Legal Writing And Drafting: Plain English Use In The Law.

2614 words - 10 pages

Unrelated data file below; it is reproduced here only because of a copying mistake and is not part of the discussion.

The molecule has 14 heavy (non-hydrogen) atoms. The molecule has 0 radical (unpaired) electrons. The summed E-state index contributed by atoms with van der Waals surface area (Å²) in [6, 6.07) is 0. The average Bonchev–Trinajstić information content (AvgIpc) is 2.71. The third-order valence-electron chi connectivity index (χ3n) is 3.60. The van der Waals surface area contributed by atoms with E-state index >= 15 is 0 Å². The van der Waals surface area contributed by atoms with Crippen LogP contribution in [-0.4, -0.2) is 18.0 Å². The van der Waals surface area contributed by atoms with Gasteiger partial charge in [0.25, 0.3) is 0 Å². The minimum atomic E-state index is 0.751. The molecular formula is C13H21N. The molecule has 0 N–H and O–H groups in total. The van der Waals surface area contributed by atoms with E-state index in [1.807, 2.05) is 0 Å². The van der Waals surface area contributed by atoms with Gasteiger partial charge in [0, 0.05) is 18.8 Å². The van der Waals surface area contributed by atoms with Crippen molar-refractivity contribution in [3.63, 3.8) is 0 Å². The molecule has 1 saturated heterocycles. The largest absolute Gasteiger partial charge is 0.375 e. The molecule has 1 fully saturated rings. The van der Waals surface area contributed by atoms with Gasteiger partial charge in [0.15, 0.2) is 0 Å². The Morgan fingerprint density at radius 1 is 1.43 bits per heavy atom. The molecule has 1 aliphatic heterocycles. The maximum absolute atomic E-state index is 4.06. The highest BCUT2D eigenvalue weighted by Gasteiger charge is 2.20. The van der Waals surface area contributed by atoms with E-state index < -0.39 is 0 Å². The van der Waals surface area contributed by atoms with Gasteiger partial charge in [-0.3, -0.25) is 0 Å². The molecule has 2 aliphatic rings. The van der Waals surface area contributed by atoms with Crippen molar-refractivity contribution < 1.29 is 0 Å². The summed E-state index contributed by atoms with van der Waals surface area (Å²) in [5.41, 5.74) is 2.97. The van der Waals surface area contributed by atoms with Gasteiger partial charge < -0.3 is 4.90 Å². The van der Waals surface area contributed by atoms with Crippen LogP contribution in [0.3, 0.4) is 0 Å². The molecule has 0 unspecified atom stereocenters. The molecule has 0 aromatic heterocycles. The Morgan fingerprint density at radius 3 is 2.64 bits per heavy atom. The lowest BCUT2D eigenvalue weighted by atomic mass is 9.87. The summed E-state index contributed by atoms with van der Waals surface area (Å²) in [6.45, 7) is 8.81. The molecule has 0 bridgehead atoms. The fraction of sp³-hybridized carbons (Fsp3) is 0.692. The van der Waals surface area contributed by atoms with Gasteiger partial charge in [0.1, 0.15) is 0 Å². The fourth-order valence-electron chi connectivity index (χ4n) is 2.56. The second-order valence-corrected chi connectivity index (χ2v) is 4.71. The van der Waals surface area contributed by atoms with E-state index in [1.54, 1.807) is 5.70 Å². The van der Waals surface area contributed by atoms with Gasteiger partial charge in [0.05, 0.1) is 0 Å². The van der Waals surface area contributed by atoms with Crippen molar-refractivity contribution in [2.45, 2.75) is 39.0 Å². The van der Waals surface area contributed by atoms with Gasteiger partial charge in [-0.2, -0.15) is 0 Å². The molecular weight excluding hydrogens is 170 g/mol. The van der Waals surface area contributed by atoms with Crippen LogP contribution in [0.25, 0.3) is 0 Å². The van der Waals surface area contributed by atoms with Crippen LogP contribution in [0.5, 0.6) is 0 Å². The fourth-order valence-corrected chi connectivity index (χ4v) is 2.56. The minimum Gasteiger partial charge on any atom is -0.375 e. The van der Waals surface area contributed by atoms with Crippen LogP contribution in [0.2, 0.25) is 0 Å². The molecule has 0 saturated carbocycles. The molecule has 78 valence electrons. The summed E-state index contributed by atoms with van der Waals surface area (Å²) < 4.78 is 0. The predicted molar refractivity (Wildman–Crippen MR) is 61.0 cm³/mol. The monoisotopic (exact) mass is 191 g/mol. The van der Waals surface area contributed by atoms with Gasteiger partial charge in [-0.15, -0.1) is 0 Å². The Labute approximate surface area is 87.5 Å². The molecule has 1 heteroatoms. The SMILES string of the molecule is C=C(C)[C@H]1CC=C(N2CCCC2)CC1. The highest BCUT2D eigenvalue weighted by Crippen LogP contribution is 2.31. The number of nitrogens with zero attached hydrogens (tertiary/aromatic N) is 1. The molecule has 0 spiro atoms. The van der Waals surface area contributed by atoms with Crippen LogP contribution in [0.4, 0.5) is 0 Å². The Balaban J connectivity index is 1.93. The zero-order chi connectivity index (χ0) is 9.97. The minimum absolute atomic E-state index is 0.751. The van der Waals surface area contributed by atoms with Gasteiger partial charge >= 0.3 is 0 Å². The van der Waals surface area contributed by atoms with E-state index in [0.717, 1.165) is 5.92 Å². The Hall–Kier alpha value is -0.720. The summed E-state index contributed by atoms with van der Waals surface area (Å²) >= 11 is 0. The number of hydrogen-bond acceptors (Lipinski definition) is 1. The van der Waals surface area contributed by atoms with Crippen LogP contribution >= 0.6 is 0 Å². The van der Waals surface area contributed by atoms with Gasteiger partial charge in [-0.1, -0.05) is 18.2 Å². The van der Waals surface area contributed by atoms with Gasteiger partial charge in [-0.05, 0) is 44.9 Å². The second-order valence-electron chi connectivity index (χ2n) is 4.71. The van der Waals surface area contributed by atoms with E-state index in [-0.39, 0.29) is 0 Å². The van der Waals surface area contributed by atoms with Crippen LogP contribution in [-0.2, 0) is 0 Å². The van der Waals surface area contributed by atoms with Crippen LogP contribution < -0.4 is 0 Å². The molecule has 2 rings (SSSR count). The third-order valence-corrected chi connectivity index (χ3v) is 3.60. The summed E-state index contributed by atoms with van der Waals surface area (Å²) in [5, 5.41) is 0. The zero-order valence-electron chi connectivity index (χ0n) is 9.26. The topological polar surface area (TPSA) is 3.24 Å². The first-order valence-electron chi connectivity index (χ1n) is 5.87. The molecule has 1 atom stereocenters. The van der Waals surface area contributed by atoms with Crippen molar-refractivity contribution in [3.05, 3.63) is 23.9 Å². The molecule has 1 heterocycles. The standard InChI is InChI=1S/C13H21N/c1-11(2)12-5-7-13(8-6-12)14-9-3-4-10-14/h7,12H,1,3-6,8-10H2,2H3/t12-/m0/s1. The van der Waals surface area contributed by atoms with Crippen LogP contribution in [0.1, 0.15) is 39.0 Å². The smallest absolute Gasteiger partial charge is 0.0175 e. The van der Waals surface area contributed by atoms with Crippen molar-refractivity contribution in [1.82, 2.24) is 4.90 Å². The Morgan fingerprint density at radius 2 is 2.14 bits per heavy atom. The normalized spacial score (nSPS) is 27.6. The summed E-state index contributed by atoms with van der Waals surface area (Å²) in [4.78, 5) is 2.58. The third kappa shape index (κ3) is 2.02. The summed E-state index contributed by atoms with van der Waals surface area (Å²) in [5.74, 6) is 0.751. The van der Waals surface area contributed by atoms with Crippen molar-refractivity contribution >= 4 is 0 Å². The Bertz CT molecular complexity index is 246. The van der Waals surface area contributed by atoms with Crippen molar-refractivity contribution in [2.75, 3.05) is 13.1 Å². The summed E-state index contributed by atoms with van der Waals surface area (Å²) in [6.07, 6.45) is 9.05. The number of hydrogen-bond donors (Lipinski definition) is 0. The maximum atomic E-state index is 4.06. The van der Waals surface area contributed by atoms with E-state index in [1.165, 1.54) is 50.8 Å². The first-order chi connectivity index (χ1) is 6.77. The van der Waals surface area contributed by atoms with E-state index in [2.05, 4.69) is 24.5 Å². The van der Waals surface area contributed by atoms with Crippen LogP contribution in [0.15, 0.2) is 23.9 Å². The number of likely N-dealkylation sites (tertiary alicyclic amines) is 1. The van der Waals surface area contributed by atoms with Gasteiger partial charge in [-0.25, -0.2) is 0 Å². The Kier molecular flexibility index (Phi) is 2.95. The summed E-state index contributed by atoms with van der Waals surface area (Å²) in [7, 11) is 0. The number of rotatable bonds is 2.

"We live in an era of unprecedented bullshit production. The more polite among you might call it poppycock or balderdash or claptrap, but the concept remains the same, and the same coursing stream of crapulence washes over us all, filling our eyes and ears and thoughts with clichés, euphemisms, evasions, and fabulations. Never in the course of mankind have so many people uttered statements that they know to be untrue. Presidents, priests, politicians, lawyers, reporters, corporate executives, and countless others have taken to saying not what they actually believe, but what they want others to believe- not what is, but what works"To what extent, if at all, has the plain language movement been successful in removing the 'bullshit' from traditional legal English?IntroductionIn considering the question 'to what extent has the plain language movement been successful in removing the 'bullshit' from traditional legal English?' it is important to take into account the audience to whom legal documents are directed at, and also used by. Critics of the plain language movement, often defend their use of legalese by citing that to avoid any possible misunderstanding or mistake, lawyers tend to use more words than non-lawyers believe are necessary . Ironically, the use of excessively long sentences along with other hallmarks of traditional legal English confuses more people than not. It seems that the primary reason for this is because those who use, and defend their use of legalese wrongly consider that only those who need to understand legal documents are those belonging to the legal profession. What plain language does is try to maximise the readability of documents, and minimise the confusion often encountered by those attempting to make sense of them. There can be little doubt that plain language is successful in removing the linguistic 'bullshit' from legal documents. For the average citizen who is untrained in law, the 'bullshit' contained in its 'invisible discourse' (which is generally only discernible to lawyers trained to comprehend language by looking inside the framework of the common law and statutory law) remains in tact.This paper discusses the extent to which plain language has removed the 'bullshit' from legal documents; in doing so, I assert that the question of what constitutes as 'bullshit' is subjective, and depends largely on the training and experience of the reader.Plain Language and Legalese"Plain language has to do with clear and effective communication - nothing more or less. It does, though, signify a new attitude and a fundamental change from past practices" . It is clearly distinguished from traditional legal English, "a form of language which is about as far removed as possible from informal spontaneous conversation" . The conservatism and archaic nature of legalese, which Crystal and Davy assert stems from a "reliance on forms which were established in the past and the…[legal fraternity's]…reluctance to...

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